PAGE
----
over the Upper Midwest will be enough in combination with the
cold pool aloft to switch rain over to snow over most of the
plains Friday night. Switch should first occur above 5500 feet
early in the evening, and then down to 4500-5000 feet shortly
after midnight. With regard to accumulations, it will remain
difficult to say the least given the differences in each
particular model run and only slight variations in storm track,
and also the impacts of warm ground. We did taper off snow
amounts somewhat in lower elevations to account for the expected
track and lighter upslope, and some melting. Confidence is still
low for expected accumulations in elevations below 6000 feet.
Moderate to high confidence for the heavier snow of 6-16" for the
Front Range Mountains, Foothills, and Palmer Divide.

After dry and warmer weather Sunday into early Monday, we should
see convective showers develop in advance of the next storm system
moving southeast across the Central Rockies. Despite the more
progressive flow, this system does have potential to dig southeast
and create a short-live high impact storm. If storm does dig
similar to the Canadian, then several inches of snow would even be
possible in the lower elevations. Still a tremendous amount of
variation here, but forecaster experience suggests a deeper
solution than the GFS here, so again preferred a blend of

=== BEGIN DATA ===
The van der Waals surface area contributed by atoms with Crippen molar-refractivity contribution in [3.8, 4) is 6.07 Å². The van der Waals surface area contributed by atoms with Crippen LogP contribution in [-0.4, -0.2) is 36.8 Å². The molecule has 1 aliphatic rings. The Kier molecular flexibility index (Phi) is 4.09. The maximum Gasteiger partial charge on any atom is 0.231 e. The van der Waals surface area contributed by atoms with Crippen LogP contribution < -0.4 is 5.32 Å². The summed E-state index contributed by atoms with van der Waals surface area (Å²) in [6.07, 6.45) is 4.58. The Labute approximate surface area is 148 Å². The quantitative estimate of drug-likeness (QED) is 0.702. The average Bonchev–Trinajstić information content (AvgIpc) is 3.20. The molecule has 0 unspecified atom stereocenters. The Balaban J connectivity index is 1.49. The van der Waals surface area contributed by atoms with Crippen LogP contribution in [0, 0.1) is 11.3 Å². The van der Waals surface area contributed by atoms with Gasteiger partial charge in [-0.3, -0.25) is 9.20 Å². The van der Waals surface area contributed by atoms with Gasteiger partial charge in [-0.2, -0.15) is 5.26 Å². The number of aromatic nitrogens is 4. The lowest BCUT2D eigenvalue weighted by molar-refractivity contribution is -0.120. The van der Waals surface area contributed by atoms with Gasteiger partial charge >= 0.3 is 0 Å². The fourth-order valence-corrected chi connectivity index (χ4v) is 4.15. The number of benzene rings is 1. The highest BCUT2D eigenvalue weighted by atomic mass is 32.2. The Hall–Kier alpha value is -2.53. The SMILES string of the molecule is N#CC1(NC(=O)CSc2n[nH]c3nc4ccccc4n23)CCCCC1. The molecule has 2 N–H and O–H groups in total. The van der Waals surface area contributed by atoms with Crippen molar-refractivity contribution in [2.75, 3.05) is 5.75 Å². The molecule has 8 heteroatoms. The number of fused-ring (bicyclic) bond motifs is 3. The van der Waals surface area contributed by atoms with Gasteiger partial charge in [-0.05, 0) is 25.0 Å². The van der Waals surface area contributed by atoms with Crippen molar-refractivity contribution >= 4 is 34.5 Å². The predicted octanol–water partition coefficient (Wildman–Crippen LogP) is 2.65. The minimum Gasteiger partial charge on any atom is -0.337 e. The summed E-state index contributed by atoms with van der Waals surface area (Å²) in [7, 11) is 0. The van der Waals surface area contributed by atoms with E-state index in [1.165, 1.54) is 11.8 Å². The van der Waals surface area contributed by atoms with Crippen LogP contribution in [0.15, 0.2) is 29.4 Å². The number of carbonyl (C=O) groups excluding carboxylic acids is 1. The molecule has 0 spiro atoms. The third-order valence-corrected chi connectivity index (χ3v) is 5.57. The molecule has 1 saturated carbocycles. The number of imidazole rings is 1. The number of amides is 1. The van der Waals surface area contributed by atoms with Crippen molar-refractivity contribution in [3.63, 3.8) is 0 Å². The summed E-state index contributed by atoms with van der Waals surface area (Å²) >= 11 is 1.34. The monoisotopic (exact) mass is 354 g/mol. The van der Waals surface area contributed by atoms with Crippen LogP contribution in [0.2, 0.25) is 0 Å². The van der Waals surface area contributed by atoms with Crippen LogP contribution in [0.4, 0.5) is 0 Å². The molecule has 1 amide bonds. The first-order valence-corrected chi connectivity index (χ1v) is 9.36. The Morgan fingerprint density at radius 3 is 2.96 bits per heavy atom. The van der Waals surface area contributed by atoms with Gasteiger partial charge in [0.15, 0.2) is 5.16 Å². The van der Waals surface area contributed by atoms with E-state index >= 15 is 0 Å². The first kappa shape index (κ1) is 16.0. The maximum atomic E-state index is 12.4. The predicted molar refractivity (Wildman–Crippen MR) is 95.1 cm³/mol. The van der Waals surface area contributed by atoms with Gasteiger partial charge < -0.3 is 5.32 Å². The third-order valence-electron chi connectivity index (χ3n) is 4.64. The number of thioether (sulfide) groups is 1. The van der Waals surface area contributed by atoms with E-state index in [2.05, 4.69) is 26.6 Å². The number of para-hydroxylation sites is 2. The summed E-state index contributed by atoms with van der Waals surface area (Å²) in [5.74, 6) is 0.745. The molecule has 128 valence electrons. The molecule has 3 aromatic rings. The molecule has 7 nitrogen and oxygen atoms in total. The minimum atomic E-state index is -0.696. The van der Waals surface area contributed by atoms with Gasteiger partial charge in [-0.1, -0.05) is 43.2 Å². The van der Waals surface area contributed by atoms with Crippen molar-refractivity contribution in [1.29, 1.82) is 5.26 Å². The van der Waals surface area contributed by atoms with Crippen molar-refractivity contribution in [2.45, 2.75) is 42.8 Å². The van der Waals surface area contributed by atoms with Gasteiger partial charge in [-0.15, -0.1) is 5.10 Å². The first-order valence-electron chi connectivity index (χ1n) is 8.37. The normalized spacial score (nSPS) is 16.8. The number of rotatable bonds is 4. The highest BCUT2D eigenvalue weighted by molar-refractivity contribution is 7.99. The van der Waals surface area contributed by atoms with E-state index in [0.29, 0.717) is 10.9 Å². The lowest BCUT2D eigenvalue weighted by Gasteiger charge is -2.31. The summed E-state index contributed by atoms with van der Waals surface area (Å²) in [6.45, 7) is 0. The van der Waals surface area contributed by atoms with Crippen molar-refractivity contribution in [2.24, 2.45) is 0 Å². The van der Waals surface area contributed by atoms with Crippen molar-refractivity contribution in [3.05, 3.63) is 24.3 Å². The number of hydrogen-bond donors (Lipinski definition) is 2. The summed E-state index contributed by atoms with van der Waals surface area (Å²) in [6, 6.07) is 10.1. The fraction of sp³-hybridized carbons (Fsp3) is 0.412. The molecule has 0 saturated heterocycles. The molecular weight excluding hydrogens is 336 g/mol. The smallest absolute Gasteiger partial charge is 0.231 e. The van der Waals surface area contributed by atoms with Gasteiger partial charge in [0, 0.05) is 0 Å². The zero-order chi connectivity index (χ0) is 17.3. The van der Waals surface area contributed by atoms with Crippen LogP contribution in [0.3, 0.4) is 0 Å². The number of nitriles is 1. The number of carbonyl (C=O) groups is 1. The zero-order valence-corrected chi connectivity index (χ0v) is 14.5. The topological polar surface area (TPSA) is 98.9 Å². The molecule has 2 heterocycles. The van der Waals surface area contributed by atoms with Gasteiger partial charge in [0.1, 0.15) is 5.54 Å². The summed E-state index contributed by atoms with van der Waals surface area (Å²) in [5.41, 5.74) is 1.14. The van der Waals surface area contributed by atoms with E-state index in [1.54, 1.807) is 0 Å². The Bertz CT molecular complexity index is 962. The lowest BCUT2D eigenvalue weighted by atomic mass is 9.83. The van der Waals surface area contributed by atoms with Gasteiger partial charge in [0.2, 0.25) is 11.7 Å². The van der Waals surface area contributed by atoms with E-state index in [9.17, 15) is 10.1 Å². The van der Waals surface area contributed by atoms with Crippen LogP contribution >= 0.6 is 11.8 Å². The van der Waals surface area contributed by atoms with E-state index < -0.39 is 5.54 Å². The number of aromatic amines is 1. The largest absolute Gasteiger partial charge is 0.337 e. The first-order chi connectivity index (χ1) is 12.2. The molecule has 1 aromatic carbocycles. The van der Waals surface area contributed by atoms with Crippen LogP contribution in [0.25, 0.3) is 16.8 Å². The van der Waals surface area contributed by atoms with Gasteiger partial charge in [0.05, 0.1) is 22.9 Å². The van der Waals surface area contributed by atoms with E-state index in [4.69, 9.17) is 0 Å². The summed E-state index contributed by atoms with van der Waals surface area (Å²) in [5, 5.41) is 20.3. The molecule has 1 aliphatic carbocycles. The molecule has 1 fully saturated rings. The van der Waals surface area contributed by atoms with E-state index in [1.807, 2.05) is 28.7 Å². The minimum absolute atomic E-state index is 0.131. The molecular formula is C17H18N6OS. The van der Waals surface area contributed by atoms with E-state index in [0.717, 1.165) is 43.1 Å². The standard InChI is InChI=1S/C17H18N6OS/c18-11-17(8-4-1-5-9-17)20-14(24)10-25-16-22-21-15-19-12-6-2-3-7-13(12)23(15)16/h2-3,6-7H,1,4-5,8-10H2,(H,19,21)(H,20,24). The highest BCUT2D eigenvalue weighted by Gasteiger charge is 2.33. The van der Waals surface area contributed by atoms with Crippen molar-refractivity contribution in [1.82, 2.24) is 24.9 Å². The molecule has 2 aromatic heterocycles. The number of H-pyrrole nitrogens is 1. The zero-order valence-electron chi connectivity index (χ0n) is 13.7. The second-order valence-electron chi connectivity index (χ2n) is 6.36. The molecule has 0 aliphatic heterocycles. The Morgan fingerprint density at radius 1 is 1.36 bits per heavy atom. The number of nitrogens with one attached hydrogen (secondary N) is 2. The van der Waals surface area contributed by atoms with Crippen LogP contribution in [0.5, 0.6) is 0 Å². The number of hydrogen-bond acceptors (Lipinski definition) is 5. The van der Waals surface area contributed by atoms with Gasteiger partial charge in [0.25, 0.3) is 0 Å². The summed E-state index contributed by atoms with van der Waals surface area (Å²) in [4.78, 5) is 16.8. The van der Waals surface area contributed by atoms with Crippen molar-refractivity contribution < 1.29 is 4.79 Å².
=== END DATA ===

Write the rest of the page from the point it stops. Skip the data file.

Then a longer period of drier and warmer weather should develop
through the latter half of next week.


.AVIATION...(For the 18Z TAFS through 18Z Friday afternoon)
Issued at 150 PM MDT Thu Mar 30 2017

Winds have been bouncing around this afternoon under the influence
of a weak surface pressure trough extending from the surface low
across South Central Colorado northward along the I-25 corridor.
Expect genearlly easterly flow at the TAF sites to continue this
evening. As southeast flow increases across the Plains tonight
and Friday morning, a Denver Cyclone should set up shifting winds
to the northwest at the TAF sites after 10Z/11Z. This shift in
winds could pull IFR stratus and possibly fog into DEN, and IFR
stratus into BJC and APA. Still some uncertainty on the low
ceilings/fog as high res models indeed develop fog/stratus across
the eastern Plains, but none of the guidance has latched onto a
Denver Cyclone solution yet. Have kept the stratus/fog in DEN TAF
and low stratus in BJC and APA Friday morning. Rain showers are
possible this evening, and enough instability is in place for an
outside chance of thunder. However, chances too low overall that
used VCSH in the TAFs. Major storm coming to Colorado Friday and
initially it will start off as rain Friday afternoon, changing to
snow at the TAF sites overnight into Saturday. WRKPSA has the snow
potential at DEN handled well.


Winter Storm Watch from Friday evening through Saturday
afternoon for COZ041.

Winter Storm Watch from Friday afternoon through Saturday
morning for COZ033>036.



SHORT TERM...Schlatter
LONG TERM...Barjenbruch
AVIATION...Schlatter is the U.S. government's official web portal to all federal, state and local government web resources and services.